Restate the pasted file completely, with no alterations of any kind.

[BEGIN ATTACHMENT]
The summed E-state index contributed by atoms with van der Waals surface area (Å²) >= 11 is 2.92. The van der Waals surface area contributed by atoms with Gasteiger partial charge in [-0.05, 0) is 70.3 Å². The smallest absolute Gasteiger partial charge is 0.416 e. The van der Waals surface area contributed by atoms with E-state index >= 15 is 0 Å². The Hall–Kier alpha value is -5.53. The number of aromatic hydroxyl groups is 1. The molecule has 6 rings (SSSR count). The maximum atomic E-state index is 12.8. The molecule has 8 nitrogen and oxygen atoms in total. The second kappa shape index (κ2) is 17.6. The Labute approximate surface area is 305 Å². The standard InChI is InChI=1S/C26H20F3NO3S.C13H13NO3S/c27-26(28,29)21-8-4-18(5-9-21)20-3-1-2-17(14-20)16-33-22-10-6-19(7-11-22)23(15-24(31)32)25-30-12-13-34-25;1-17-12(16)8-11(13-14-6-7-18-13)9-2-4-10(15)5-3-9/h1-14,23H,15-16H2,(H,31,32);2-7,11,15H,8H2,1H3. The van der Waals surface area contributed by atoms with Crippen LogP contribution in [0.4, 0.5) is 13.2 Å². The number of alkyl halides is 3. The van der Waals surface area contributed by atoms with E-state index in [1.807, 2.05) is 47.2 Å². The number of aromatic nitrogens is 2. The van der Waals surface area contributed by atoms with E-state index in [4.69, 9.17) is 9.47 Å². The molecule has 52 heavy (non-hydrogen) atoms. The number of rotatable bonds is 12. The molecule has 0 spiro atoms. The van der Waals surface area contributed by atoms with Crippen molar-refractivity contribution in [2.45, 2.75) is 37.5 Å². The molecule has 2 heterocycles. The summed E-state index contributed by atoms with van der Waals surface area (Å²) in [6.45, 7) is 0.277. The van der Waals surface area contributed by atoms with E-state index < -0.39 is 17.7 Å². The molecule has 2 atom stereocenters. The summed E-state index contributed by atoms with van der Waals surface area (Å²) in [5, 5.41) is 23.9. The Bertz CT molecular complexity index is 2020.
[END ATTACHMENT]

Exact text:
The summed E-state index contributed by atoms with van der Waals surface area (Å²) >= 11 is 2.92. The van der Waals surface area contributed by atoms with Gasteiger partial charge in [-0.05, 0) is 70.3 Å². The smallest absolute Gasteiger partial charge is 0.416 e. The van der Waals surface area contributed by atoms with E-state index >= 15 is 0 Å². The Hall–Kier alpha value is -5.53. The number of aromatic hydroxyl groups is 1. The molecule has 6 rings (SSSR count). The maximum atomic E-state index is 12.8. The molecule has 8 nitrogen and oxygen atoms in total. The second kappa shape index (κ2) is 17.6. The Labute approximate surface area is 305 Å². The standard InChI is InChI=1S/C26H20F3NO3S.C13H13NO3S/c27-26(28,29)21-8-4-18(5-9-21)20-3-1-2-17(14-20)16-33-22-10-6-19(7-11-22)23(15-24(31)32)25-30-12-13-34-25;1-17-12(16)8-11(13-14-6-7-18-13)9-2-4-10(15)5-3-9/h1-14,23H,15-16H2,(H,31,32);2-7,11,15H,8H2,1H3. The van der Waals surface area contributed by atoms with Crippen LogP contribution in [0.4, 0.5) is 13.2 Å². The number of alkyl halides is 3. The van der Waals surface area contributed by atoms with E-state index in [1.807, 2.05) is 47.2 Å². The number of aromatic nitrogens is 2. The van der Waals surface area contributed by atoms with E-state index in [4.69, 9.17) is 9.47 Å². The molecule has 52 heavy (non-hydrogen) atoms. The number of rotatable bonds is 12. The molecule has 0 spiro atoms. The van der Waals surface area contributed by atoms with Crippen molar-refractivity contribution in [2.45, 2.75) is 37.5 Å². The molecule has 2 heterocycles. The summed E-state index contributed by atoms with van der Waals surface area (Å²) in [6.45, 7) is 0.277. The van der Waals surface area contributed by atoms with E-state index < -0.39 is 17.7 Å². The molecule has 2 atom stereocenters. The summed E-state index contributed by atoms with van der Waals surface area (Å²) in [5, 5.41) is 23.9. The Bertz CT molecular complexity index is 2020.